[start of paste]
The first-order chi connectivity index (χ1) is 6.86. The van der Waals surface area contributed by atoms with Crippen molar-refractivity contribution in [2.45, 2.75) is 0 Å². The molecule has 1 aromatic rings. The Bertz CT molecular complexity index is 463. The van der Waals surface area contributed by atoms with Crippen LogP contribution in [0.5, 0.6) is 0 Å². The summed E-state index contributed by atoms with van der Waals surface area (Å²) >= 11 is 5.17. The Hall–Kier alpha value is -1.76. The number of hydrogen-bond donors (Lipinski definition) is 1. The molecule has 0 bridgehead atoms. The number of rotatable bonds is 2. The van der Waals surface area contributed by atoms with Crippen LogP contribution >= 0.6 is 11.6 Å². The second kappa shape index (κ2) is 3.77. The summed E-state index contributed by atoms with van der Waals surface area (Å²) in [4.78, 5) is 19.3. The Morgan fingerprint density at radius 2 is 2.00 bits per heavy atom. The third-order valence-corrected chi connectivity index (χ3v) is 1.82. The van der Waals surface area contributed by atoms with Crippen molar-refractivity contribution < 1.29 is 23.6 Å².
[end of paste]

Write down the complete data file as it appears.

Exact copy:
The first-order chi connectivity index (χ1) is 6.86. The van der Waals surface area contributed by atoms with Crippen molar-refractivity contribution in [2.45, 2.75) is 0 Å². The molecule has 1 aromatic rings. The Bertz CT molecular complexity index is 463. The van der Waals surface area contributed by atoms with Crippen LogP contribution in [0.5, 0.6) is 0 Å². The summed E-state index contributed by atoms with van der Waals surface area (Å²) >= 11 is 5.17. The Hall–Kier alpha value is -1.76. The number of hydrogen-bond donors (Lipinski definition) is 1. The molecule has 0 bridgehead atoms. The number of rotatable bonds is 2. The van der Waals surface area contributed by atoms with Crippen LogP contribution >= 0.6 is 11.6 Å². The second kappa shape index (κ2) is 3.77. The summed E-state index contributed by atoms with van der Waals surface area (Å²) in [4.78, 5) is 19.3. The Morgan fingerprint density at radius 2 is 2.00 bits per heavy atom. The third-order valence-corrected chi connectivity index (χ3v) is 1.82. The van der Waals surface area contributed by atoms with Crippen molar-refractivity contribution < 1.29 is 23.6 Å².